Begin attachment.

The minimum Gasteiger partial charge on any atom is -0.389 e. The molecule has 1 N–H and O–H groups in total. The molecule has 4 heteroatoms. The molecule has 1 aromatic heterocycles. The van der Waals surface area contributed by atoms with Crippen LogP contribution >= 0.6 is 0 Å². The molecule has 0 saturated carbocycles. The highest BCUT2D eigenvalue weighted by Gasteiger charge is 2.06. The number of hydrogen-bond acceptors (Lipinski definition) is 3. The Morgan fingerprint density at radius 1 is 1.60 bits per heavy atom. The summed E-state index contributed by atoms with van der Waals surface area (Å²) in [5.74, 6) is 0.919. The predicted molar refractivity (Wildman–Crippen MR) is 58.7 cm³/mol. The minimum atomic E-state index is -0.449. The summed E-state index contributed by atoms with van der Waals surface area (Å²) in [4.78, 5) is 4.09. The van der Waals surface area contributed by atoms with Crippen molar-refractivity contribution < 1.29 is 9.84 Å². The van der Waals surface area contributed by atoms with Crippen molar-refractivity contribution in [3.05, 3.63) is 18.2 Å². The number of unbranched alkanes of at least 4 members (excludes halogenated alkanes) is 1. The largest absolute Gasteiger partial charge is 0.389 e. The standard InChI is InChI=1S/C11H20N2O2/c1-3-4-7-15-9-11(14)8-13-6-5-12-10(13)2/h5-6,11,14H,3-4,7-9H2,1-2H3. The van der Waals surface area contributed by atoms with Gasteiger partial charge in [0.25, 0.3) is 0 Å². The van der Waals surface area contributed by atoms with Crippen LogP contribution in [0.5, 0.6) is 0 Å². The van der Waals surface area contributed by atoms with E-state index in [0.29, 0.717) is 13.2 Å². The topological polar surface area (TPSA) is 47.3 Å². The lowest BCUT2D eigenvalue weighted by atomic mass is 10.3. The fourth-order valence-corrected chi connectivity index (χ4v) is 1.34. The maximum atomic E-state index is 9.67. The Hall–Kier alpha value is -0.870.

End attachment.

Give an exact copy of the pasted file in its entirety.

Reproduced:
The minimum Gasteiger partial charge on any atom is -0.389 e. The molecule has 1 N–H and O–H groups in total. The molecule has 4 heteroatoms. The molecule has 1 aromatic heterocycles. The van der Waals surface area contributed by atoms with Crippen LogP contribution >= 0.6 is 0 Å². The molecule has 0 saturated carbocycles. The highest BCUT2D eigenvalue weighted by Gasteiger charge is 2.06. The number of hydrogen-bond acceptors (Lipinski definition) is 3. The Morgan fingerprint density at radius 1 is 1.60 bits per heavy atom. The summed E-state index contributed by atoms with van der Waals surface area (Å²) in [5.74, 6) is 0.919. The predicted molar refractivity (Wildman–Crippen MR) is 58.7 cm³/mol. The minimum atomic E-state index is -0.449. The summed E-state index contributed by atoms with van der Waals surface area (Å²) in [4.78, 5) is 4.09. The van der Waals surface area contributed by atoms with Crippen molar-refractivity contribution < 1.29 is 9.84 Å². The van der Waals surface area contributed by atoms with Crippen molar-refractivity contribution in [3.05, 3.63) is 18.2 Å². The number of unbranched alkanes of at least 4 members (excludes halogenated alkanes) is 1. The largest absolute Gasteiger partial charge is 0.389 e. The standard InChI is InChI=1S/C11H20N2O2/c1-3-4-7-15-9-11(14)8-13-6-5-12-10(13)2/h5-6,11,14H,3-4,7-9H2,1-2H3. The van der Waals surface area contributed by atoms with Gasteiger partial charge in [0.25, 0.3) is 0 Å². The van der Waals surface area contributed by atoms with Crippen LogP contribution in [0.5, 0.6) is 0 Å². The van der Waals surface area contributed by atoms with E-state index in [0.29, 0.717) is 13.2 Å². The topological polar surface area (TPSA) is 47.3 Å². The lowest BCUT2D eigenvalue weighted by atomic mass is 10.3. The fourth-order valence-corrected chi connectivity index (χ4v) is 1.34. The maximum atomic E-state index is 9.67. The Hall–Kier alpha value is -0.870.